Leeds United are one of the most despised teams in England. Wherever you look in the SkyBet Championship, everyone hates Leeds. It is possibly the most enjoyable widespread case of schadenfreude: everyone loves to see them fall apart, which handily happens every Spring. But why? How does a club in Yorkshire draw the everlasting ire of fans from all around the country?
The short answer is arrogance. Leeds very much have the Big Club Complex, which must be very problematic for them, given their perennial failures. There is probably an in-depth psychological study to be done on fanbases like Leeds that witness such a prolonged fall from grace. Perhaps such a fall is humiliating, prompting a siege mentality and a case of small-man syndrome, shouting about past glories to drown out the nightmares of the present.
Of course, this is a generalisation. Not every Leeds fan thinks the EFL is corrupt against their teams or that they ‘deserve’ to go up because they are such an absolutely massive club. Yet public perception is important, and the public perception of Leeds is that of the overly aggressive drunk in the pub who tries to start a fight against two teenagers and the fruit machine.
Though, whatever can be said about Leeds, you can’t say they lack character. Gale-force winds couldn’t deter an optimistic ice cream van or even the fella desperate for a piss in the car park.
Few arrived at Elland Road expecting to be reminded of Christopher Nolan’s space-thriller Interstellar. Not that Yorkshire shares many similarities with distant moons and kaleidoscopic fourth dimensions. Instead, it was eerily alike to an early scene, where residents of a dystopian town flock to the sports ground to watch a baseball game and huddle against the apocalyptic sandstorms. With waves of Walkers-branded sediment littering the pitch, Elland Road was somehow more depressing than Hollywood’s interpretation of the end of the world.
On a bleak afternoon, one spark refused to be snuffed out. An eleventh-hour injury to Ovie Ejaria was a melancholic blow and possibly cost Reading the match, amidst the individualistic nature of the contest. Yet, the standby act was worth the admission fee alone. Michael Olise gave the kind of performance seemingly exclusive to teenage starlets. A lack of goal threat was vastly overshadowed by an impudent confidence on the ball. Such a nerveless performance at only eighteen years old means he’ll surely be strutting around many more famous grounds in the years to come.
There is something so deflating about watching a home crowd celebrate a goal. Maybe it’s the feeling of being infinitely outnumbered or maybe it’s the festering dread that the journey home will be empty-handed. Whatever it is, Pablo Hernandez’s winner ostensibly killed off the Royals on Saturday. The team never truly recovered and the atmosphere from the fans grew more toxic with frustration.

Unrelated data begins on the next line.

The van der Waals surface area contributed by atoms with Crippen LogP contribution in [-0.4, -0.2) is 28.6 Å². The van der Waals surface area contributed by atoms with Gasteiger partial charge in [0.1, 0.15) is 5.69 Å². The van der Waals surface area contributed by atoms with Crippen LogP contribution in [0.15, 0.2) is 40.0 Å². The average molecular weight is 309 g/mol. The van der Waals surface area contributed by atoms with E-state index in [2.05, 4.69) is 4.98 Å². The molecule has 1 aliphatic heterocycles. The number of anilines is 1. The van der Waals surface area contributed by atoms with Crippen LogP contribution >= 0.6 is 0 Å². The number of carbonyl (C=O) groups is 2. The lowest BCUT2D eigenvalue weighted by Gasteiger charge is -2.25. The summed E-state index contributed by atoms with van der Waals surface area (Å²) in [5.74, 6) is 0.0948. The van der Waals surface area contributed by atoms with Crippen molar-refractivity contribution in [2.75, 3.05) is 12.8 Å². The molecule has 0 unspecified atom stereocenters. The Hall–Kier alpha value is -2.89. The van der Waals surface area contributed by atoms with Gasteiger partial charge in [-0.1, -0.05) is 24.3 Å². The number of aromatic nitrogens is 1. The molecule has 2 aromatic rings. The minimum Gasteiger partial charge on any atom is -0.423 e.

Often, I think negative chanting during the game is at worst detrimental, and at best tiresome. However, Mark Bowen stubbornly dug his own grave with his substitutions, or lack thereof. Choosing to leave Sam Baldock and Jordan Obita on the bench was puzzling but substituting current MVP John Swift for Charlie Adam is a sackable offence by itself. How Bowen looked at Reading’s team and thought John Swift was the weak link is enough to make one wonder how he can be entrusted with equal voting rights for Love Island.
So, to the paper, rectangular-shaped elephant in the room: ticket prices. As clubs get richer and TV contracts get more lucrative, football is becoming less reliant on their gate receipts from the match-going fans. If anything, the average match ticket should be getting cheaper, not more expensive. £39 is an outrageous price for a football ticket. Reading charge a maximum of £20 based on the Twenty’s Plenty scheme. Even the Premier League, awash with greed, have capped away prices at £30.
For Leeds to gleefully tweet that they had successfully priced out football fans from attending the game is just wrong. There has been in increase in tribal pettiness on club official social medias in recent years, a banterfication. Ripping off loyal fans isn’t funny. This kind of behaviour is pathetic, it’s ignorant and it encourages the next generation of Leeds fans to at issues of financial woe. Not that many Leeds fans needed the encouragement. Their club is stabbing them in the back and their response is toxic machismo: to brag about how they can endure the pain. Responses included “the privilege of watching Bielsa Ball costs”, “you never sell out anyway” or, my personal favourite, “our fans pay the same”. Well, watching Pep Guardiola’s Man City is cheaper, higher prices will mean less fans and congratulations because your club is scamming you twenty-three times a season.
This should not be a fan-versus-fan conflict. It is possible, admirable even, to love your football team and still admit that they get things wrong. Whisper it quietly, but my club appointed a manager with no prior managerial experience. Leeds will not care what Reading fans think, and luckily, we’ve paid our annual Yorkshire tax, but they cannot hide from internal pressure from Leeds fans. Hopefully, these fans will soon realise their beloved is skimming from the shared bank account.
Away day rating: 4/10
A lot of money, for bad seats, in a grim area, on a miserable day, to see Reading lose. There are 22 other away games in the Championship fixture calendar. Once you visit Elland Road once and check it off the list, it becomes intensely undesirable. For the price of a single ticket to Leeds, you could buy two for Birmingham City away and still have a tenner left over or even four for Sheffield United. Save your money and your sanity. It would have been 3/10 but the carpeted concourse was bizarrely exquisite.